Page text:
Andrews was convicted in a bench trial of possession of cocaine with intent to distribute, OCGA 16-13-30
(b). In two related enumerations of error, he challenges the denial of his motion to suppress the evidence of the cocaine as a violation of his Fourth Amendment rights.
"On reviewing a trial court's ruling on a motion to suppress, evidence is construed most favorably to uphold the findings and judgment and the trial court's findings on disputed facts and credibility must be accepted unless clearly erroneous. [Cit.]" Burse v. State, 209 Ga. App. 276 (433 SE2d 386) (1993)
. So viewed, the evidence is that Officers Harris and Brooks responded to a robbery call on Glenwood Road where two women reported that two men robbed them of $3,000. The women were to meet the men to purchase an automobile, but the men stole the purse containing the cash and ran. The women described the perpetrators and said they believed the men were in room 215 at the nearby Glenwood Inn.
The police and the victims went to the hotel registration desk and learned that a Patrick Walker was registered in room 215. They went and knocked on the door, which Walker opened, sending out a large cloud of marijuana smoke. The robbery victims immediately identified Walker as the purse snatcher. The police requested entrance to the room and Walker consented. Marijuana rolling papers and a small amount of marijuana leaf were lying on a table.
Although four men were in the room, the officers saw no items of a personal nature or luggage. Andrews was sitting on the bed and initially refused to stand up. After about the third request, Andrews reluctantly got up, and Officer Brooks lifted the mattress and found a small bag with 15 "hits" of cocaine and a pistol.
The police then asked all of the men to move to one side of the room and conducted pat-down searches for weapons. Officer Harris patted down Andrews' legs and crotch. Through Andrews' shorts, Harris felt what was immediately apparent to him as a large cookie of crack cocaine. He squeezed it and confirmed his initial belief, which had been "99% sure." Officer Harris asked Andrews to unzip his shorts and remove the substance, which was later confirmed to be 34 grams of crack cocaine.
Andrews does not contend the police were unjustified in frisking him for weapons under Terry v. Ohio, 392 U. S. 1 (88 SC 1868, 20 LE2d 889) (1968). He argues only that the police exceeded the scope of a weapons pat-down permitted under Terry, citing Minnesota v. Dickerson, 508 U. S. 366 (113 SC 2130, 124 LE2d 334) (1993). In that case, the United States Supreme Court approved a "plain feel" exception to the warrant requirement of the Fourth Amendment, which exception correlates to the "plain view" doctrine developed earlier. See, e.g., Arizona v. Hicks, 480 U. S. 321 (107 SC 1149, 94 LE2d 347) (1987). The Court held that if "a police officer lawfully pats down a suspect's outer clothing and feels an object whose contour or mass makes its identity immediately apparent, there has been no invasion of the suspect's privacy beyond that already authorized by the officer's search for weapons [under Terry]; if the object is contraband, its warrantless seizure would be justified by the same practical considerations that inhere in the plain-view context." Id. at 375-376.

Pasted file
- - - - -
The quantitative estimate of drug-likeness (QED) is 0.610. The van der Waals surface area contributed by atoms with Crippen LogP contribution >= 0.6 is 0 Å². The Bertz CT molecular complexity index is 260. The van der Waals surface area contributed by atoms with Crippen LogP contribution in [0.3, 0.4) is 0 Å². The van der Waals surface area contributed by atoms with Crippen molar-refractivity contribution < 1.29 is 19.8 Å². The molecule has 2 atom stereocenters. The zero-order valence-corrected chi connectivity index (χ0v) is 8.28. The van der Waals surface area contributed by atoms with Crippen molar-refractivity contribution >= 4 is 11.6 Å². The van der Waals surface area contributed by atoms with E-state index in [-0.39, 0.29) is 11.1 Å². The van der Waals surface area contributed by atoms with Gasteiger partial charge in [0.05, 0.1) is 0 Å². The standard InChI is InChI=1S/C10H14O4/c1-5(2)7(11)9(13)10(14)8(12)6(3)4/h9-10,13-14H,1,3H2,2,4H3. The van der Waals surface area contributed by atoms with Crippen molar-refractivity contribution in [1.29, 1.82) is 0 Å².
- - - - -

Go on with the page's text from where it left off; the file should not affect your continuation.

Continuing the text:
In applying this rule, the Court in Dickerson determined the officer did not immediately recognize the lump in Dickerson's pocket to be crack cocaine, but only did so after "squeezing, sliding and otherwise manipulating the contents" of Dickerson's pocket, which the officer already knew contained no weapon. The search went beyond the search for weapons permitted by Terry and the fruits of the search were inadmissible.
In this case, Officer Harris had seven years' experience as a police officer and had made thousands of narcotics-related arrests. He was thus familiar with the distinctive feel of a cookie of crack cocaine and knew immediately when he came upon it in his weapons pat-down that it was contraband. Two critical factors distinguish this case from Dickerson. One, Harris was still conducting a weapons search when he discovered the cocaine. Two, he immediately knew the object was a crack cocaine cookie. He did not continue to search by sliding or further manipulating the object in order to determine what it was, in an area which he knew contained no weapon, as was the case in Dickerson. Under the "plain feel doctrine," the officer was entitled to seize the item and the evidence was properly admitted. He was not compelled to ignore what was apparent to him upon feeling the object and to walk away instead. Accord Seaman v. State, 214 Ga. App. 878 (449 SE2d 526) (1994)
; United States v. Hughes, 15 F3d 798 (8th Cir. 1994); United States v. Craft, 30 F3d 1044 (8th Cir. 1994).
Compare United States v. Ross, 827 FSupp. 711 (S.D. Ala. 1993) aff'd, 19 F3d 1446 (11th Cir. 1994) (police officer's discovery of matchbox in defendant's underwear during pat-down did not justify his removal of box and seizure of cocaine in it) and United States v. Mitchell, 832 FSupp. 1073 (N.D. Miss. 1993) (officer reached into defendant's pocket and retrieved a brown paper sack, which contained a white athletic sock, which contained six small plastic bags each containing crack cocaine: "With all due respect and deference to the training and skills of these officers, the court does not, and can not, accept their testimony that the crack cocaine in Mitchell's pocket was 'immediately apparent' to them upon patting the outer clothing." Id. at 1079).
J. Tom Morgan, District Attorney, Ray H. Ragland, Desiree S. Peagler, Assistant District Attorneys, for appellee.